In the TUNE mode of operation (block 156), interface system 20 repeatedly transmits data to computer system 24 over communication channel 22 representing the instantaneous frequency of the string being played. In this way, the computer 24 may display data representing the correctness of the tuning, such as an image of a tuning meter, to assist the guitarist in properly tuning the guitar.
It should be noted that the guitarist may cause the system to enter the calibrate or tune mode at any desired time by pressing the appropriate buttons on transducer assembly 16. Since the guitar tuning may change during a playing session, whether accidently or on purpose, the guitarist may enter the calibrate mode at any time to recalibrate the interface system 20 to the present tuning. If at any time the guitarist wishes to correct the tuning, he may enter the tune mode to assist in tuning the guitar as desired.
As has been previously noted, an important advantage of the present invention over the MIDI system is that the computer system and the interface system are designed to work together in the context of inputs from real guitars, and the novel communication protocol of the present invention avoids the limitations of the MIDI protocol which render it undesirable for use with guitars. The protocol of the present invention does not require transmission of frequency data simultaneous with strike information; rather, the occurrence of an event causes immediate transmission of data indicating that an event has occurred and data identifying the event, such as a time stamp. Information relating to the event, such a frequency data, may be transmitted later with identification data permitting the later data to be associated with the previously transmitted event data.
Table 1 below sets forth the preferred embodiment of the protocol of the present invention.
TABLE 1______________________________________SERIAL PROTOCOL:______________________________________Header Bits:7: Message Number6-0 Message: 0 Packet: String #PacketsSTRIKE Message#/Header [@000|0001] $01 String# [----|-***] TYMIN 1 [-***|****] TYMIN h [--**|****]FRET Message#/Header [@000|0010) $02 Fret#/String# [****|****] TYMIN 1 [-***|****] TYMIN h [--**|****]PWOUT Message#/Header [@000|0011] $03 String# [----|-***] TYMIN 1 [-***|****] TYMIN h [--**|****]TSTRK Message#/Header [@000|0100] $04 String# [----|-***] TYMIN 1 [-***|****] TYMIN h [--**|****]TFREQ Message#/Header [@000|0101] $05 FREQ 1 [****|****] FREQ h [****|****]TPOUT Message#/Header [@000|0110] $06 TYMIN 1 [-***|****] TYMIN h [--**|****]BUTT Message#/Header [@000|0111] $07 Button [0000|****] TYMIN 1 [-***|****] TYMIN h [--**|****]Messages Out (Interface > Computer)MENU Header [1100|0010] $C0LISN Header [1100|0001] $C1TUNE Header [1100|0010] $C2CAL Header [1100|0011] $C3TEST Header [1100|0100] $C4NMIN Header [1100|0000] $F0ERROR Header [1111|1111) $FFMessages In (Computer > Interface)MENU Header [1100|0010] $C0LISN Header [1100|0001] $C1TUNE Header [1100|0010] $C2CAL Header [1100|0011] $C3TEST Header [1100|0100] $C4VAL Header [1100|0101] $C5INV Header [1100|1100] $CC______________________________________ Glossary - unused * used 0 constant 0 1 constant 1 @ 0 or 1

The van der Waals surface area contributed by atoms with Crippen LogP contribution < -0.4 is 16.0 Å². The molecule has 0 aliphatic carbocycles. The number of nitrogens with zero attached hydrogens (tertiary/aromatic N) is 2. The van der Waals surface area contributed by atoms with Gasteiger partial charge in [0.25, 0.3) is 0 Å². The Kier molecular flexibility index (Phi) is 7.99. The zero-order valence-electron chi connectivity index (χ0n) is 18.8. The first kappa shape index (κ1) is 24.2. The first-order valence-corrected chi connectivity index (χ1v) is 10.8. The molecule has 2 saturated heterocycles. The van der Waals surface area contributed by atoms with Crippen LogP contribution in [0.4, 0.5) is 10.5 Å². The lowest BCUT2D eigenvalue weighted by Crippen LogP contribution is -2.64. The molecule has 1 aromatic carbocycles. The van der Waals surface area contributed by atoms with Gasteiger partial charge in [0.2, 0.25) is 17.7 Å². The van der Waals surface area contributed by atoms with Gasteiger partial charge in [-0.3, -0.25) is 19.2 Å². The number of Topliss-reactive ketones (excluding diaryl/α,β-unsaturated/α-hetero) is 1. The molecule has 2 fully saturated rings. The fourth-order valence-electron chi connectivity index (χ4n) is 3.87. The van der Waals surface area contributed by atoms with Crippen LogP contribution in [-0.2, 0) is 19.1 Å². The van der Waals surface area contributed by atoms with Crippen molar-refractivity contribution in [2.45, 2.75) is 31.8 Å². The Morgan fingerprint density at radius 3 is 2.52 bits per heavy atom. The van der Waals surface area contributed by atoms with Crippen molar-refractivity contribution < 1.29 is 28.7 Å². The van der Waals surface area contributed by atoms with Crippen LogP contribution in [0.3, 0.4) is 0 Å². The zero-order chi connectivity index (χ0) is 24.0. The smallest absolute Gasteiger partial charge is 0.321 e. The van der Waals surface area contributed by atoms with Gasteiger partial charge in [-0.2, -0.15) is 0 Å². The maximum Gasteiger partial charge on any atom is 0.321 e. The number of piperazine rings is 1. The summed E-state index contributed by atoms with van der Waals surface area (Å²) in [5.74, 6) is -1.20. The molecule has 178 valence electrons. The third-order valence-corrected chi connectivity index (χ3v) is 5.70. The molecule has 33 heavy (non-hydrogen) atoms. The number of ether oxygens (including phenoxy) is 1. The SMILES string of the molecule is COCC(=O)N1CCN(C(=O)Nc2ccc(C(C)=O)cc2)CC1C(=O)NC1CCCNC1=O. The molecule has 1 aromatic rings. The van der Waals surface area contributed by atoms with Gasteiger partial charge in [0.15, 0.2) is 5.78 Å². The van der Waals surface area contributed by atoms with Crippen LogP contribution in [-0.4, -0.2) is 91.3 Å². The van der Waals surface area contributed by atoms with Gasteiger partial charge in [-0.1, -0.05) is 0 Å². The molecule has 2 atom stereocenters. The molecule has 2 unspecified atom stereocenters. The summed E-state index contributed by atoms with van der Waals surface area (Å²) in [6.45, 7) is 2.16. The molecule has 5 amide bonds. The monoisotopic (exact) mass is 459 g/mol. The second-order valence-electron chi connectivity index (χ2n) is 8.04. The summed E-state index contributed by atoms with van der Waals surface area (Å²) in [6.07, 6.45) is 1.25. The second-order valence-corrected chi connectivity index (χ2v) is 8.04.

The above table showed data packets which may be transmitted between the interface system 20 and the computer system 24. All data packets include message #/Header bytes. A STRIKE packet includes data representing the string on which the strike occurred (string #) and time stamp data identifying the event by the time at which the strike occurred (low and high TYMIN bytes). Such data may be generated by a clock provided in microprocessor 110. A FRET packet includes frequency data including the string number which was struck and the fret number (fret #) being played on that string, as well as time stamp data. The power out packet PWOUT includes string number data and time data relating to the time of the power out event on that string. Packets sent in the tuning mode include a tuning strike packet TSTRK, containing string and time data when a string is struck during tuning; tuning frequency packet TFREQ, containing frequency data for the string which was struck; and a tuning power out TPOUT packet indicating power out of a string which was struck during tuning. Finally, a packet BUTT identifying the pressing of a button includes data representing which button was pressed and the time which it was pressed.
Messages which may be exchanged between the interface system and the computer system include MENU, LISN, TUNE, and TEST messages to coordinate the operation of these components in those modes. The interface system may also send an NMIN message indicating that a new minute has occurred on its internal clock, and an ERROR message upon the occurrence of an error condition. The computer system may send VAL and INV messages to indicate that packets received from the interface system are valid or invalid.